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2005 to 2020, an American power industry odyssey
- May 17, 2021 5:36 pm GMT
Driven by a combination of technological improvements and government policy, the power generation industry in the United States has gotten a lot cleaner fast. According to data compiled by the Hitachi ABB Power Grids’ Velocity Suite research team, since 2005, CO2 emissions from the nation’s power plants have declined by a phenomenal 37%. The primary drivers for the drop have been the steady decline in coal power production and the strong growth in natural gas and renewables. Except for a small upward trend in 2010, carbon emissions from the power generation sector have been steadily declining since peaking in 2007. The decline was driven most by coal plant closures and the expansion of natural gas as a utility fuel. Renewable energy, particularly wind, has also shown strong growth through the 15-year period.
U.S. electricity production (MWh) and CO2 emissions (metric tons) by fossil fuel resource
Spurred by the recently announced federal mandate to achieve 100% carbon-free power by 2035, the next fifteen years look to be even more ambitious and adventurous. The new Nationally Determined Contribution (NDC) sets an economy-wide target to reduce greenhouse gases (GHG) 50% to 52% below 2005 levels by 2030, and for the nation’s power industry, to achieve 100% carbon-free electricity by 2035.
U.S. power industry CO2 emissions, tons
Meeting this plan depends on the rapid expansion of wind, solar and energy storage resources, as well as tapping into existing and new nuclear and ‘carbon capture’ technologies.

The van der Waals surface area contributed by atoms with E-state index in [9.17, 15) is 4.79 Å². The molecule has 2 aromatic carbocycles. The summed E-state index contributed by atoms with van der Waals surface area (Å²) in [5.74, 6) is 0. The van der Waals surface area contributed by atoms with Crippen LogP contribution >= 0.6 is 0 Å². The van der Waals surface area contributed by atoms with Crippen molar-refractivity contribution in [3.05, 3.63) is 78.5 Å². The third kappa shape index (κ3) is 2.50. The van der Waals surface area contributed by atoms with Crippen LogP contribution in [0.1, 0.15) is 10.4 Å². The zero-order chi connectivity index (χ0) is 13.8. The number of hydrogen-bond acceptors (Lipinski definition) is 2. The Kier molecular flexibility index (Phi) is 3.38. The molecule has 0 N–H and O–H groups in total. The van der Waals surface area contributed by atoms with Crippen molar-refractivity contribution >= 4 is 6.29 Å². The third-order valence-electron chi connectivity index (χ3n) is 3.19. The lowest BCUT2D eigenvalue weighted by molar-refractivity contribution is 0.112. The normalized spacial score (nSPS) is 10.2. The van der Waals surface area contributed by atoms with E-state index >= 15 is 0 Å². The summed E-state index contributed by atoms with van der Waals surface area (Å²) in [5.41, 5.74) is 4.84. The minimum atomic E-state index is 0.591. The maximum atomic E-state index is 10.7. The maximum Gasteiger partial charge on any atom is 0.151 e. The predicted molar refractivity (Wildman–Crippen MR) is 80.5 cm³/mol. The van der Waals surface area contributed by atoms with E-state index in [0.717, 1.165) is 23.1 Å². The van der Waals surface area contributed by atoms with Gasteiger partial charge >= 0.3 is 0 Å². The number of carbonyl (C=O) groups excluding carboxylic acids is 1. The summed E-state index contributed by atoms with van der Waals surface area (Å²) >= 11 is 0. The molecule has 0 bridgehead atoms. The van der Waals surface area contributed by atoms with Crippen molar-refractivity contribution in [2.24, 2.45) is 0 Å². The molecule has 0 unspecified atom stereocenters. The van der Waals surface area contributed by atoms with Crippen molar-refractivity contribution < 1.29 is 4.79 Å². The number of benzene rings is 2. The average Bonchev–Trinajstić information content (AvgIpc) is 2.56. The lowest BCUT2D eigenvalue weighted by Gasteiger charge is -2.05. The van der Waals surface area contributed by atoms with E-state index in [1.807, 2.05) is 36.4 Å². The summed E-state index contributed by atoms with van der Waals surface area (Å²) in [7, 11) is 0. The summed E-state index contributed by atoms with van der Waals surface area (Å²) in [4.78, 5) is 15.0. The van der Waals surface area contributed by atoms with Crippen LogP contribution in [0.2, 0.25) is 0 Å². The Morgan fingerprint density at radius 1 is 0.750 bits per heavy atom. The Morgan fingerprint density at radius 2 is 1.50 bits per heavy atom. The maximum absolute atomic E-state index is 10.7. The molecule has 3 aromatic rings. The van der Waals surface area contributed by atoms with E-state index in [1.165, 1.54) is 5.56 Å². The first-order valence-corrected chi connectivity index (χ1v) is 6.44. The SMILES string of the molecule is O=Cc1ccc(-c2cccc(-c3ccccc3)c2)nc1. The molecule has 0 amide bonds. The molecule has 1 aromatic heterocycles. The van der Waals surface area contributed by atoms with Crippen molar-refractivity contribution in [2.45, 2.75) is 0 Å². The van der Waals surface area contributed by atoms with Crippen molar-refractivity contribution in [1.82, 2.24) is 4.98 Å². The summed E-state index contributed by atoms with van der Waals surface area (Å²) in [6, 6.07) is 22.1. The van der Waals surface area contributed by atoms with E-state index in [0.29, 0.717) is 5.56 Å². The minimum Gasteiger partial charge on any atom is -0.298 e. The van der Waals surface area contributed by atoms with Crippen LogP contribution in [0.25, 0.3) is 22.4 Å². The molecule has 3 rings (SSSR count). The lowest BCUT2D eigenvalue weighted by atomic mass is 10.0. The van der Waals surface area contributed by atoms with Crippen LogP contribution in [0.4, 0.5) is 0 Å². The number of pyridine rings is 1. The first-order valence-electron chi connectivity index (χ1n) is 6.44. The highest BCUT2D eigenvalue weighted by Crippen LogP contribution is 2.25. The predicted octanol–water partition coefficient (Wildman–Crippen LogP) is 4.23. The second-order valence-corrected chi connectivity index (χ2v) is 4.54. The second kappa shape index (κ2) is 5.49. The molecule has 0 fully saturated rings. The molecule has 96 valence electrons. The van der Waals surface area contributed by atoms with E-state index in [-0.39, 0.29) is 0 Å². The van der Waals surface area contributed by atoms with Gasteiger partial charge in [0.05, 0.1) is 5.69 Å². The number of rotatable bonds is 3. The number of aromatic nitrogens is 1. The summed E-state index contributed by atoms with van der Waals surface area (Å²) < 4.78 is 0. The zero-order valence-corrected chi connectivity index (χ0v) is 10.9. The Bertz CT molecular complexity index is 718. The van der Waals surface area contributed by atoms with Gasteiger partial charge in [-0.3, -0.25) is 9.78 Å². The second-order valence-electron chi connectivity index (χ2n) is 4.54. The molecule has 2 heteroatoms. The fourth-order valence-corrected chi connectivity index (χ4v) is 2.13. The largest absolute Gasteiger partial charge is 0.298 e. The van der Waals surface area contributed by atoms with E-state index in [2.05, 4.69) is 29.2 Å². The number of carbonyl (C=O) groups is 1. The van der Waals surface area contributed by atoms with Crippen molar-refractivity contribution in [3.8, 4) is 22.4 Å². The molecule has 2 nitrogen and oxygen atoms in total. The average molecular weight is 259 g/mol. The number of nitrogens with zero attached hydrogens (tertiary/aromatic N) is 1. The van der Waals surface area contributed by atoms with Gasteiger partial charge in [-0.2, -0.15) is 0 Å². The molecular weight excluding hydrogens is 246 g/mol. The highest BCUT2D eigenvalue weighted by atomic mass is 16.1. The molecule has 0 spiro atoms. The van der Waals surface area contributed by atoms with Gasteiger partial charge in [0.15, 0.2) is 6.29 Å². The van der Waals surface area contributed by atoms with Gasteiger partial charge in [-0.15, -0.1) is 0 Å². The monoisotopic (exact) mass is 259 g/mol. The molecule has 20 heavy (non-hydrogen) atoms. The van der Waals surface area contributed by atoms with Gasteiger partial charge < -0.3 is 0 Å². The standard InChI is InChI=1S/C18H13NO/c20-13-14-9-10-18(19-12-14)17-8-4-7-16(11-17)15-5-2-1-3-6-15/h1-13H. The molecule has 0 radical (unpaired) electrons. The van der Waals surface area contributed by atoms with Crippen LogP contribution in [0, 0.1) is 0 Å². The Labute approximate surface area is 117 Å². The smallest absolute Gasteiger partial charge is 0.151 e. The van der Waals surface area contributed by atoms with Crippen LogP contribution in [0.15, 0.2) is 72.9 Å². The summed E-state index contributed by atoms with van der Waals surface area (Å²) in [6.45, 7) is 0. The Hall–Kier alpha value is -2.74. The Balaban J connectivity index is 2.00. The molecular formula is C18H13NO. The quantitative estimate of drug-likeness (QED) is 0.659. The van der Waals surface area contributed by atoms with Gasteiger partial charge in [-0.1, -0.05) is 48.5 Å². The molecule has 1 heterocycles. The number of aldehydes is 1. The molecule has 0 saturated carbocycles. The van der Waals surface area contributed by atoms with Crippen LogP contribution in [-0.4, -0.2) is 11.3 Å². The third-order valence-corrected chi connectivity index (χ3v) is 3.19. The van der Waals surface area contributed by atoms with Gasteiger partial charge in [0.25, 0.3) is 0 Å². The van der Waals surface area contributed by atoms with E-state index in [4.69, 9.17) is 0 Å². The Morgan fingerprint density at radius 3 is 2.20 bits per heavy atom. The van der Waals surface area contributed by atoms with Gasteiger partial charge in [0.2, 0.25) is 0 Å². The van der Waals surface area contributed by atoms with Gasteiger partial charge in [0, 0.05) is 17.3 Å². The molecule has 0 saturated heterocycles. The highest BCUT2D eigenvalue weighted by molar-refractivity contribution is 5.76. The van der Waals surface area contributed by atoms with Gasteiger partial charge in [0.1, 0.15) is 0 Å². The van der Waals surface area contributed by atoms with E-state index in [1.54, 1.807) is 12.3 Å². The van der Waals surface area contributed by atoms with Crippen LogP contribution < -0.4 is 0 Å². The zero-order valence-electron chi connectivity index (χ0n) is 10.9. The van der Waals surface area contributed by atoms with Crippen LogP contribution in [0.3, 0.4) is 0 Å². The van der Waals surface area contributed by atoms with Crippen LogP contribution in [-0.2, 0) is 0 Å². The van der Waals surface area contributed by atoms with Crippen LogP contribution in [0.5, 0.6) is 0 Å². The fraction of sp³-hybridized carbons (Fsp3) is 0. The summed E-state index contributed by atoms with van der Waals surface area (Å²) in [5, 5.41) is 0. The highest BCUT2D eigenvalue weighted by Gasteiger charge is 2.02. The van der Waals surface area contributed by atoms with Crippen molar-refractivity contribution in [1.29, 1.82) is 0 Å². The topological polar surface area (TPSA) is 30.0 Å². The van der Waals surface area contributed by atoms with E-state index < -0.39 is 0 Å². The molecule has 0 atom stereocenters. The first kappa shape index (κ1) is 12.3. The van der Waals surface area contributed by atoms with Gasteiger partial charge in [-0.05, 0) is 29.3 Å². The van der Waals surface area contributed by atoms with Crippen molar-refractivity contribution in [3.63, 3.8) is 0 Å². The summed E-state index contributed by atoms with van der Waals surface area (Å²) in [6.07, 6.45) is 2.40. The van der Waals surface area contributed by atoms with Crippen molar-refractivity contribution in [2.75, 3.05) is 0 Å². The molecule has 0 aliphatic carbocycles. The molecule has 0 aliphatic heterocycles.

Natural gas and renewables dominate sector growth
The combination of plant retirements and significantly reduced capacity factors at coal plants, in favor of natural gas and renewables, has driven CO2 emissions reductions most. Since 2005, 107 GW of coal capacity has shuttered, and the average annual capacity factor* of operating coal plants has declined from 67% to only 40% in 2020. The beneficiaries of the decline in coal have been natural gas, wind, and solar resources. Since 2005, natural gas power production increased by 112%, and renewable energy, mostly from wind and utility-scale solar additions, increased by 120%. During the 15-year period, natural gas as an electricity fuel increased from 24% of the total U.S. fuel mix in 2005 to an astounding 40% in 2020. During the period, power production from wind and solar increased by more than twenty-three times. In 2005 the two fuels represented less than half of 1% of total energy supply – in 2020, the two resources account for 10.7% of total energy supply – most of that growth has been from wind (79%), but solar is on a fast growth track and is certain to play a significant role in meeting the zero-carbon goal in the next fifteen years.
U.S. electricity generation by fuel source, TWh
The shift from coal to natural gas has been a game-changer
The steady supply of low-priced natural gas since the advent of the ‘Shale Revolution,’ midway through the last decade, has led to the dramatic displacement of coal in favor of natural gas. Since early 2009, Henry Hub natural gas prices have remained relatively stable, averaging monthly between $3 and $4/mmBtu. During the previous eight years, running from 2000 through 2008, a much more volatile period, prices averaged more than $8/mmBtu with some monthly averages topping $15/mmBtu. Meanwhile, dry shale gas production grew from around 10 billion cubic feet per day (Bcf/d) in 2008 to more than 70 Bcf/d in 2021. The result of this decade-long stable supply of low-priced natural gas is lower electricity prices and happy customers.
The study highlights phenomenal growth relative to forecast
A recent report prepared by Ryan Wiser and colleagues at the Lawrence Berkeley National Laboratory (LBNL) compared 2005 fundamentals to 2005 forecasts for 2020, with 2020 actual statistics. The report, titled “Halfway to Zero: Progress towards a Carbon-Free Power Sector,” was published in April 2021. Highlighted in the report, was the actual gains in CO2 reductions compared to what was forecast for 2020. Based on the 2005 Department of Energy’s Annual Energy Outlook (AEO), projected CO2 emissions from the power sector were forecast to top 3,000 million metric tons (MMT) by 2020 – actual emissions turned out to be 52% less than forecast. The infographic below articulates some of the key findings of the study.